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Trinity accused of breaking university ranking rules after asking graduates to complete survey

The university had contacted graduates and staff to request that they take part in surveys by university ranking institutions.

TRINITY COLLEGE DUBLIN (TCD) has been accused of violating rules aimed at protecting the accuracy of a leading world university rankings.

The university contacted graduates and staff last week to ask that they complete questionnaires sent out by ranking producers such as QS and Times Higher Education.

The email included a link to sign up for a survey used by QS to assess academic reputation.

“Each response these rankings agencies receive helps to build a clearer picture of a university’s international reputation and helps maintain the prestige of a university’s graduates,” John Boland, vice president and dean of research, wrote in the message.


(Can’t read the email? Click here.)

A spokesperson for QS told that the agency considered the letters to be in breach of its guidelines.

PR head Simona Bizzozero said a note on the QS website clearly stated: “It is not permitted, to solicit or coach specific responses from expected respondents to any survey contributing to any QS ranking.”

She said the agency will be reviewing the case and discussing potential consequences with advisors over the coming days.

Bizzozero added: “TCD’s communication has not had any influence on the surveys for 2016 … and we are in good time, to discard any registrations on our sign-up facility that attribute themselves to TCD.

“We think that the saddest part of this affair is that a prestigious institution such as TCD felt the need to execute such a campaign, overlooking the potential damage to its solid reputation as a world top-100 university held in high regard around the world.”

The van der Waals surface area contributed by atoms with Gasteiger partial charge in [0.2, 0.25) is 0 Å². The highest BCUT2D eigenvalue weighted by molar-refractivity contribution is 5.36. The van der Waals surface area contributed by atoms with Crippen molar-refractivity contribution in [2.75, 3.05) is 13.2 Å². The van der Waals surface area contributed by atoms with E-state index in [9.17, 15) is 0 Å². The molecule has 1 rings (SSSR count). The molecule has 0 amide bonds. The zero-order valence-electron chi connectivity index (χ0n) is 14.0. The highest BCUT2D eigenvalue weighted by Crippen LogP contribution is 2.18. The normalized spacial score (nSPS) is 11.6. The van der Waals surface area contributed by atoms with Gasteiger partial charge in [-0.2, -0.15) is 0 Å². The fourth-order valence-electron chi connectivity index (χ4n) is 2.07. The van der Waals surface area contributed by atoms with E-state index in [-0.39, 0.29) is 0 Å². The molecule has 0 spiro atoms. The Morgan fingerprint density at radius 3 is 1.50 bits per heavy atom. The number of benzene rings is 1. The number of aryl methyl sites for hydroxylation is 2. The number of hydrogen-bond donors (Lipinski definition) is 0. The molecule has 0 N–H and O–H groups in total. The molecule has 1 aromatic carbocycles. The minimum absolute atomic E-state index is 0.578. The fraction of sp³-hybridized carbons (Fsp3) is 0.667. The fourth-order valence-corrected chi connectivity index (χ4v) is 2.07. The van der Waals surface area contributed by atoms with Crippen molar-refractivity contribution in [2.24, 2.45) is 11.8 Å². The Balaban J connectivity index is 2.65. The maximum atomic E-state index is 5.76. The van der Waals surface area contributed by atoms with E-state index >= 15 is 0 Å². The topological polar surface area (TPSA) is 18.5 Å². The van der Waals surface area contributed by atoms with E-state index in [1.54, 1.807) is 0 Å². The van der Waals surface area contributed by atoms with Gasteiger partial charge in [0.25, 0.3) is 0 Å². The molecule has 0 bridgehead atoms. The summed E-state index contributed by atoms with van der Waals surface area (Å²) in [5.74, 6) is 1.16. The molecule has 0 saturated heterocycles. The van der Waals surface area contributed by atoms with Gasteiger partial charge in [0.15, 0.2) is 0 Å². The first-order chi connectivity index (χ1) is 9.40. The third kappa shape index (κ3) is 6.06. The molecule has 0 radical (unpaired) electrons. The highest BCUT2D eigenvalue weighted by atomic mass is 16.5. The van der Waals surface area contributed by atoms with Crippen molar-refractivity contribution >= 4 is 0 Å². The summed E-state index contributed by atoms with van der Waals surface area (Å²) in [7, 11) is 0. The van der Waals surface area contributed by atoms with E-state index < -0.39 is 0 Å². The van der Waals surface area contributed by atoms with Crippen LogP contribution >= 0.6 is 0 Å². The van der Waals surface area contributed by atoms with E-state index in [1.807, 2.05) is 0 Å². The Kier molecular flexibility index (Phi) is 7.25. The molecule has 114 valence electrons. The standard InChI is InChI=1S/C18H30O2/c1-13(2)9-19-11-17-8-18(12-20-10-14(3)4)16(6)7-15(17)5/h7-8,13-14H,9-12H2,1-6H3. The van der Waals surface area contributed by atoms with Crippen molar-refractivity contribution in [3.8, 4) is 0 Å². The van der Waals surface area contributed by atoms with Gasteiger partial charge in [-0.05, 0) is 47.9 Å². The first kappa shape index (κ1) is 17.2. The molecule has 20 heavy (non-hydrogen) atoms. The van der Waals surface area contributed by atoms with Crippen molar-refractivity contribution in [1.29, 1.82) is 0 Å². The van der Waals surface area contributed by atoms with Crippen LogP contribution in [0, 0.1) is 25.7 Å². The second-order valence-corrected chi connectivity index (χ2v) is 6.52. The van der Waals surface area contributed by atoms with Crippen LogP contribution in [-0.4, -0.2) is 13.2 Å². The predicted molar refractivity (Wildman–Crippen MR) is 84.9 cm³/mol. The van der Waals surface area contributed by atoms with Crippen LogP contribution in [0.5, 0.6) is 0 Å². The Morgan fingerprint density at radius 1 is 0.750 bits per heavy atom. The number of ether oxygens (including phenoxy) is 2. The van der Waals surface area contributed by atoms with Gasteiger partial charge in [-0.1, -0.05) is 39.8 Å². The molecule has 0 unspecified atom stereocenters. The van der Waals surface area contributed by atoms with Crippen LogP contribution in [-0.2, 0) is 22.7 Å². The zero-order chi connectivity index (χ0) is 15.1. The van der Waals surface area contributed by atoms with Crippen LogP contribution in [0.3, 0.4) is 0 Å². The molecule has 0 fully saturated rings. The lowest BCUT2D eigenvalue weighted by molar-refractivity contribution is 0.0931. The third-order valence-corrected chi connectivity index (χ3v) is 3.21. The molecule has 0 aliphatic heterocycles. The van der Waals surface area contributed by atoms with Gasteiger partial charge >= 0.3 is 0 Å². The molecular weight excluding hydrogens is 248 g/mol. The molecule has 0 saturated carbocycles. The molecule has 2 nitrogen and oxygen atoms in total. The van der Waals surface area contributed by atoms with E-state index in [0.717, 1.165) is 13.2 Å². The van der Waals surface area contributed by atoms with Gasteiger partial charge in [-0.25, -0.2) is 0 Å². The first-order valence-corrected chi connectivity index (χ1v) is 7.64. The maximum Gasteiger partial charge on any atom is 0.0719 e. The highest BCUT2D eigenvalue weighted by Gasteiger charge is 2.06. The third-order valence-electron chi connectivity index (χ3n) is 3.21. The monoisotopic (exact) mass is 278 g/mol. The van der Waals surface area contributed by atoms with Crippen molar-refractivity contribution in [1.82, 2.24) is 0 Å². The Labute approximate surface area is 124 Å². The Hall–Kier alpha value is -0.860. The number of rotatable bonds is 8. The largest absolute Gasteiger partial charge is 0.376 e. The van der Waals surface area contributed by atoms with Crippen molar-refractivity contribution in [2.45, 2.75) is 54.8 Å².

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TCD has seen its standing fall in a number of recent global university rankings. In the last QS rankings, it slipped from joint 71st to 78th place.

In a statement, the university said it regularly provided updates to the wider Trinity community and regretted that this particular letter had “caused any concern”.

It said the messages were sent in good faith and were at no time intended to influence the response of the recipients.

“Our graduates are proud to come from a highly ranked university and it makes it easier for them to get a job when they graduate,” it said.

TCD added that Times Higher Education confirmed to university authorities that they had no issues with the emails sent to graduates and staff.

“At all times, we respect the integrity of the rankings agencies in their collation of data in informing the annual global rankings,” the university said.

Read: Sexual consent workshops to be compulsory for new TCD students

Read: How Lucinda and Averil clashed over abortion as students more than a decade ago

About the author:

Catherine Healy

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